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|Diagnosing AT Shift Problems|
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> the tranny wouldn't shift from 2nd to 3rd unless I took my
foot out of it for a moment.
> Even then, sometimes it would take several applications of the accelerator and then
> backing out to get it to shift. ...the engine would rev up like the transmission had
> slipped out of gear. I have 89,000 miles on the rig and it has the 46RE tranny. I am
> taking it in to a tranny shop that I have done business with before (not a dealership)
> in the next week or so. Comments would be welcome.
Taking it to a trusted tranny shop might be the best idea...but here's a few thoughts along the do 'cheap things first' line;
1. Get a clean paper towel and use the tranny dipstick to drop single drops of ATF fluid at four or five places on the paper towel. Clean & good ATF will leave only a faint pinkish ring after a couple minutes of absorbing. Dirty ATF will leave a dark 'bulls-eye' in the center.
2. Overfilling of the ATF fluid can cause symptoms like you tell of.
The fluid level is not supposed to be checked with the engine off ...but with the truck & tranny thoroughly warmed up...on level pavement...with the shifter in neutral. Filling the tranny to the dipstick mark with the engine off and the tranny cold will result in over filling. The manual warns against over filling as particularly bad.
Why might it be overfilled?
If you don't want to spend the $70 at Jiffy Lube, you can do a "T-tech" imitation for $31 (18 qts @ 1.70/qt of 7176ATF from Walmart)
You'll need a buddy's help, two five gallon buckets and one of those manual transfer pumps. Fill one clean five gallon bucket with 18 quarts of new 7176 ATF. Put the suction hose of the manual transfer pump into this one and plumb the discharge of the pump using an adapter into the return line from the transmission cooler back to the tranny. Let the other transmission cooler line empty in the second five gallon bucket. Have your buddy start up the truck and put it into neutral. As the old fluid comes out, pump in the new ATF at about the same rate. If you fall behind, tell your buddy to turn off the truck until you catch up.
Give the old ATF fluid a good looking over for: color, water/glycol that will separate out in a few minutes, and then swirl a magnet around in it and see what sticks to the magnet.
4. Near the throttle cable connection is a second connection for a transmission cable that is involved in shifting. Adjusting the 'cable stop' piece just a few sixteenths of an inch fore and aft will effect how soon the tranny shifts. Yours may have slipped for some reason - but that is a long shot. I certainly recomend reading the service manual/Haynes book tranny chapter before adjusting this. Mark where it is before you start moving the stop. An adjustment here might result in improvement - but only by masking a more serious problem inside the tranny that will eventually get worse.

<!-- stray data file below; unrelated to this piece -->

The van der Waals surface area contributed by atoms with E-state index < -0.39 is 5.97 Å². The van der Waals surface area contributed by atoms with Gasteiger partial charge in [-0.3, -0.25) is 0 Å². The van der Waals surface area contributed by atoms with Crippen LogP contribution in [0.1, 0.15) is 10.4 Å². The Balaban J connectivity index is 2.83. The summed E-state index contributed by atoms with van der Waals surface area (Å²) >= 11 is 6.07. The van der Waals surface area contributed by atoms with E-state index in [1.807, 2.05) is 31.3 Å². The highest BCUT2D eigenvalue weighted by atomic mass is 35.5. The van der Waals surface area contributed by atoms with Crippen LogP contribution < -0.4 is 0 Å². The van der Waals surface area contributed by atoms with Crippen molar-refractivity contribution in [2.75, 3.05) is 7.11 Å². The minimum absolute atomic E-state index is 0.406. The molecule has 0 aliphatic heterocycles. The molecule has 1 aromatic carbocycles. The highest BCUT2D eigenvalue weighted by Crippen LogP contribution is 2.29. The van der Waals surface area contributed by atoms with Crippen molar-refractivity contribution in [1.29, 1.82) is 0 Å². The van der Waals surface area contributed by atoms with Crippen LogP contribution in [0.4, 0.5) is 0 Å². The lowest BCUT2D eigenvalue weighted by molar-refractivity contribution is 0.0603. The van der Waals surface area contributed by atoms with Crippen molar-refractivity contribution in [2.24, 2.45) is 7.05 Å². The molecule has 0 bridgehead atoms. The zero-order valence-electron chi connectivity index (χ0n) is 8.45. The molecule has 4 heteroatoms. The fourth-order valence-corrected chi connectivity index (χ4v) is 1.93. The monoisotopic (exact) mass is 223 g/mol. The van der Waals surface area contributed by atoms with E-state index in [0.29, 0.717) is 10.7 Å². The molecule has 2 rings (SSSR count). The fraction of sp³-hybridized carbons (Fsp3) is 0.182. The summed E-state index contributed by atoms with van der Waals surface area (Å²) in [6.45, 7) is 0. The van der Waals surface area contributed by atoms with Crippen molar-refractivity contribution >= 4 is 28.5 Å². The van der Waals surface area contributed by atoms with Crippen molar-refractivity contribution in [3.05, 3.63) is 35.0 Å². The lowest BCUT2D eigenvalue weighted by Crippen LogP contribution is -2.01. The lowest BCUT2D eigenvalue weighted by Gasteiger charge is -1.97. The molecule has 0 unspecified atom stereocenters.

> A friend of mine has a 99 2500 ISB auto. He's had a problem
> transmission going in and out of lockup in 4th gear, he will be
> traveling at 60-65 mph on level going and the tranny jumps in and out of
> lock-up. I know of at least one more that does the same thing. His
> dealer has replaced the control module and the tps and the truck is
> doing the same thing again. The problem seems to be worse when it is
> cold, but he travels about 40 miles to work and I'm sure the tranny
> fluid has warmed up. Hard to explain this because it's not my truck but
> would appreciate any ideas that might help out.
I've notice that same kinda thing in my 96, w/ automatic and 3:54's. It sort of bothered me when it would unlock very easily in that 60-65 range, but I figured it was in that in between area and the computer is very touchy there. I understand the thing is all computer controlled, and in that sort of "luggy" area, it needs to shift down anyway. If anyone out there thinks this isn't right, I'm also up for ideas. Note: I have rebuilt the tranny, and have the bd extra tight convertor, and hasn't changed this.
If your truck was built in late 95 or early 96 have your computer reflashed to late 96 early 97 standards this should cure the problem. The cost for this is usally free if you are on friendly ground with your dealer. K. Jones (Diesel Performance).
P.S. This also helps the guys who are having problems getting your TC
lockup switch to work properly.
Last Update: March 16, 1999